The COVID-19 pandemic has impacted people all across the world, but it has also brought
attention to existing inequalities. The goal of this study was to see how COVID-19 affected
members of the BAME population, especially unemployment rates, as compared to white
employees. In the United Kingdom, there is a notable disparity in unemployment rates
between employees from the BAME population and white workers. COVID-19 has a
detrimental impact on the unemployment status of BAME employees more than white
workers, according to the available literature on the subject. According to the research
completed so far, employees from minority ethnic backgrounds have been one of the groups
affected most by the coronavirus pandemic economically. One theory for why BAME
employees have greater unemployment rates is that they are more likely to work in industries
that have been impacted hardest by COVID-19, such as retail and aviation. This paper
provides solid data to back up this research claim. COVID-19 has forced people, regardless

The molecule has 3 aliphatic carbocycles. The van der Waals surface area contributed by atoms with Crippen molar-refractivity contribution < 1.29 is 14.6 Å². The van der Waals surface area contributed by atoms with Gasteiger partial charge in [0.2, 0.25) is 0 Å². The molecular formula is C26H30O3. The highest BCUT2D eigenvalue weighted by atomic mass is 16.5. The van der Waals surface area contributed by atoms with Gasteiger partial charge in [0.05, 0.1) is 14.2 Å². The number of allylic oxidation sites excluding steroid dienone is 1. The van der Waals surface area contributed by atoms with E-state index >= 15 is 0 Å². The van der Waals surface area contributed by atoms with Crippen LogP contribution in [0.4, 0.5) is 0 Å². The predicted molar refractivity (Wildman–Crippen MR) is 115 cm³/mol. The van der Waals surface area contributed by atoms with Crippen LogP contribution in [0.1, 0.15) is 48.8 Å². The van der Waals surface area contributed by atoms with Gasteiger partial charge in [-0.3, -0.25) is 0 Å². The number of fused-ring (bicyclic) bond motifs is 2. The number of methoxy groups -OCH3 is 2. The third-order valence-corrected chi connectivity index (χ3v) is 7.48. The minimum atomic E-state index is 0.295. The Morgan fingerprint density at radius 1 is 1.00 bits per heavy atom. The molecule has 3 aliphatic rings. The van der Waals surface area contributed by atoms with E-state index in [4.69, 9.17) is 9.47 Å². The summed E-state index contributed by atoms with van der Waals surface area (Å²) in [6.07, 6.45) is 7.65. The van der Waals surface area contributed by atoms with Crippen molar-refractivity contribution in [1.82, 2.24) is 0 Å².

of race, to use their savings, as this research demonstrates. When analysing the data in this
study, it was evident that when looking at the disruption in their job status, the percentage of
BAME participants was much greater than the white participants. This supports the pre-
existing research that COVID-19 had disrupted many people’s employment status, more so
for BAME workers.One of the primary goals of this research is to raise awareness about the
significant disparity in unemployment rates between BAME and white workers. People are
dissatisfied with the governmental frameworks that have been put in place to address the high levels of unemployment created by COVID-19, according to the feedback from the surveys carried out in this study. The numbers should not be overlooked. This study calls for more effective government action to help the least fortunate and those who have been most affected by the pandemic.
You can read the whole report below.
Research done by Annabel Smith.